Supplies, anyone?

AUTHOR’S NOTE: This is not actually a new piece. I wrote this several years ago. I later modified and shortened it for publication in the Navy Times. I always liked the longer version better and since it’s easier than writing something new, it is being republished for your re-enjoyment:

If you want to see grown man cry, make him deal with the supply department. Just sending him down to pick up cleaning supplies is enough to do it, but if you want to really make him suffer you need to make him the RPPO. For those of you fortunate enough not to know, the RPPO stands for Repair Parts Petty Officer and pretty much means the poor sap in your division who is assigned to deal with the supply department: a fate worse than death. RPPO is technically a collateral duty which is Navy speak for: a job you do in your spare time (ha!) which takes up far more time than your actual job.

The funny thing is, if you think about it, the job doesn’t sound that hard, does it? The RPPO sounds like a guy who checks the spaces and sees what the division needs, makes a list, and if he’s really feeling motivated, he lists it in order of necessity, then drops it on the desk of which ever LS is on duty down in supply support. Yeah it might be a hassle putting the list together but it’s not like the Navy expects BM3 Timmy to be able to navigate the Naval supply network right? That’s why we have Logistic Specialists right? Right??

Of course not. The Job of logistic specialists is to… well to be honest it’s far too complex to get into here. Just trust me when I tell you that the supply department has far too many important things to do to be fooling around ordering supplies. They stand low visibility watch when there is fog and they do a lot of other stuff too, but what they do not do is order supplies (although it turns out that they are willing to cancel any order that is submitted by anyone who can figure out how.)

Herein lies the problem. I still need the supplies, but I have no earthly way of getting them utilizing the system the Navy has established to get supplies. I have only two alternatives: 1. buy them myself with my own money, or 2. steal them from someone else. Now we all know stealing is wrong (even if you are only stealing from another ship and calling it re-appropriation) so in that case we will address alternative #1.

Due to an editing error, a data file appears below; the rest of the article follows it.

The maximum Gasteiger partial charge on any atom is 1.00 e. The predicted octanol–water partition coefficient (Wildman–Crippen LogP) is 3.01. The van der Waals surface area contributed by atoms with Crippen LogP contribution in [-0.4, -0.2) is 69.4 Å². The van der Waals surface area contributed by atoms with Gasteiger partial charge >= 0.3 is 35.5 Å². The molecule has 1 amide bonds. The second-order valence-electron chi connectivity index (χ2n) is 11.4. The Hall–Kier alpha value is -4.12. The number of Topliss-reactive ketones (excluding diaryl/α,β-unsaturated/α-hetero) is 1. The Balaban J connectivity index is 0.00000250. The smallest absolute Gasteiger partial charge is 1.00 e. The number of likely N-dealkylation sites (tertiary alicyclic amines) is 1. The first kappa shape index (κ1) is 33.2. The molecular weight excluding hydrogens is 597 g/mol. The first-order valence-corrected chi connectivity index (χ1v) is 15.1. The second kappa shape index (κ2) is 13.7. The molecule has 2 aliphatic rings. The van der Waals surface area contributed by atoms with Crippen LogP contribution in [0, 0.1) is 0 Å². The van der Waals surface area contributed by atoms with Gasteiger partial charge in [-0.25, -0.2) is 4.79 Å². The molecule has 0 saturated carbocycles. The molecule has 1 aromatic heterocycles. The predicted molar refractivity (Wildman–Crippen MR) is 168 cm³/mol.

I have been in the Navy for a long time and have become accustomed to shelling out my own money in order to purchase equipment that I needed. By the way I mean little things like notebooks and paint. It’s not like I’m going to buy a CIWS (Close In Weapons System) for my ship, even if we needed it to pass INSURV… well maybe to pass INSURV.

I have always found it sadistically humorous when I hear the higher-ups make statements like, “U.S. Navy Sailors should not be buying things out of pocket.” While I agree with this sentiment in principle, in practice, I have to admit I value my liberty more than the fifty bucks I need to spend on a couple buckets of paint that Suppo won’t give me without a requisition signed by the CNO. I mean I love 5 section duty and 12 hour “half days” as much as the next guy, but sometimes I would rather spend 5 minutes at Home Depot and go home than searching for hours on OMMS-NG or DLA for the correct NSN that matches a part with no picture or reliable description. I can make more money (not much more… I do work for the government) but I only have a set number of days on this earth and I’m not wasting any of it dealing with supply.

A few years back the Navy Times had a piece in it where they described how Sailors were buying their own tools and equipment for their ships (this is like reading an article in National Geographic about how the ocean is wet) and the Admirals were in “shock.” I remember thinking to myself, “Where have these guys been this whole time? Under a rock? Under a rock at the bottom of the ocean? Under a rock at the bottom of the ocean with their eyes shut and their fingers in their ears going ‘la, la, la, I can’t hear you’?” If you are not shelling out money for tools and the ships are passing inspections where do you think it’s coming from: the tool fairy placing crimpers under the pillows of mid-watch standers?